Refined Carbohydrates May Increase Your Risk of Depression

Refined Carbohydrates May Increase Your Risk of Depression | The Paleo Diet

At the core of healthy living and Paleo lies the movement against refined carbohydrates. In addition to the risk of excess weight gain, many already know that it leads to further known health complications such as poor cardiovascular health, and diabetes. Adherence to the right nutrition is associated with not only promoting good physical well-being, but mental health as well.

A recent study conducted at Columbia University was published in the American Journal of Clinical Nutrition showed consuming a diet full of refined carbohydrates such as white bread and pasta increases an individual’s risk of depression.1 On the flip side, their findings suggested a diet rich in roughage (high-fiber plants) and vegetables decreases the risk of depression.2

NUTRITION AND DEPRESSION

Poor nutrition has long been identified as a key cause of depression. Previous longitudinal studies have shown an association between sweetened beverages, refined foods, and pastries, and an increased risk of depression.3

Depression is a mental health condition that negatively impacts all areas of a person’s life.4 The medical diagnosis suggests an individual is in a depressed mood or has lost interest or pleasure in almost every form of daily activity for at least two weeks.5 With an estimated 350 million people globally suffering from depression, this landmark study deserves exposure and can play a chief role in both preventing and treating the condition.

So, what exactly is the connection between nutrition and depression? Well, eating refined carbohydrates causes a huge spike in blood sugar. High blood sugar induces a hormonal response resulting in the release of insulin.6 Consequently, blood sugar levels decrease to a point where a counter regulatory response occurs.6 The spikes and crashes are commonly associated with the varying mood changes of depression. Spikes often parallel increased hunger, irritability and anxiety whereas crashes oscillate with extreme tiredness or fatigue, and depression can occur.6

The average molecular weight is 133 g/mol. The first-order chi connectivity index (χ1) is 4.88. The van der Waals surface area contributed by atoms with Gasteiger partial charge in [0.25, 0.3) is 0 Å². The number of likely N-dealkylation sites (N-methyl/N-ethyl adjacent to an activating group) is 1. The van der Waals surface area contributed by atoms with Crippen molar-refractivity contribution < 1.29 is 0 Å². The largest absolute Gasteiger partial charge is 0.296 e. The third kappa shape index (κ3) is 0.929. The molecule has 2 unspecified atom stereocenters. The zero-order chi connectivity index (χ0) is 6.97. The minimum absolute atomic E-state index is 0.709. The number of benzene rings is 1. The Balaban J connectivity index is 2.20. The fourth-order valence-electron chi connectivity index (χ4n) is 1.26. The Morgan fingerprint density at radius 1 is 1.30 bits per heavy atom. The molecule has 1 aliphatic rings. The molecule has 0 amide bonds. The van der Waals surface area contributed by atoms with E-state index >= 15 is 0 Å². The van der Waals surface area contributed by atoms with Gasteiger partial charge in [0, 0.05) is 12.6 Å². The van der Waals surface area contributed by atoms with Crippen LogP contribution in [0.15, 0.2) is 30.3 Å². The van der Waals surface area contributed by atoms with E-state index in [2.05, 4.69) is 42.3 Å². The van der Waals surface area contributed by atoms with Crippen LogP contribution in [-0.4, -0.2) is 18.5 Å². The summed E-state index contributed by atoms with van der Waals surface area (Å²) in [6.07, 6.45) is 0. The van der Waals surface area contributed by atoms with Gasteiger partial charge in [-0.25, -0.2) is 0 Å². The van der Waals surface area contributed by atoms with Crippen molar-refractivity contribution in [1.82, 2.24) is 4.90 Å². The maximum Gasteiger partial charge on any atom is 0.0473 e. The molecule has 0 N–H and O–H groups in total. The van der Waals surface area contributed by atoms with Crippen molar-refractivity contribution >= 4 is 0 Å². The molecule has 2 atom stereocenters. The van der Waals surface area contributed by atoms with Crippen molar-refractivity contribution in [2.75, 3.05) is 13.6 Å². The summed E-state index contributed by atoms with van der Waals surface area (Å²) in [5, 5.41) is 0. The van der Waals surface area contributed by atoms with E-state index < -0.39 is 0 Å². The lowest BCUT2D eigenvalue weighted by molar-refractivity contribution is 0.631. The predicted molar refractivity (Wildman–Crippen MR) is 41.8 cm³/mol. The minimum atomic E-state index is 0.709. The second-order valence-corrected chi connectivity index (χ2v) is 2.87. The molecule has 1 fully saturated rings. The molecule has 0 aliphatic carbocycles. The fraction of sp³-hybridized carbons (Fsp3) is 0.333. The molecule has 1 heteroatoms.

Just think about the times you may have “mistakenly” eaten one too many servings of a very sweet dessert, experienced a sugar high and then fallen victim to the dreaded crash.

THE STUDY

This particular study used a large cohort (group) of 70,000 postmenopausal women who took part in the National Institutes of Health’s Women’s Health Initiative Observational Study between 1994 and 1998. The main variables observed were the dietary glycemic index, glycemic load, types of carbohydrates consumed, and depression.7

Previous studies have shown a positive correlation between how refined a carbohydrate is and the glycemic index (GI). The more refined it is, the higher the glycemic index on the scale. A standard GI scale starts at 0 and ends at 100, and helps with measuring postprandial blood sugar levels, which are blood sugar levels after eating. White bread and white rice, along with sweetened beverages were high on the GI scale.

Researchers found the higher the GI scores, the greater the risk of developing new-onset depression in post-menopausal women. Given the link between higher consumption of dietary fiber, whole grains, vegetables and non-juice fruits, the school of thought suggests the process of refining strips the food of a key nutrient: fiber. The benefits of fiber in the body, including decreasing blood cholesterol and type 2 diabetes are well documented.8 Studies have long associated increased dietary fiber with a decreased risk of colon cancer as well.8

SUMMARY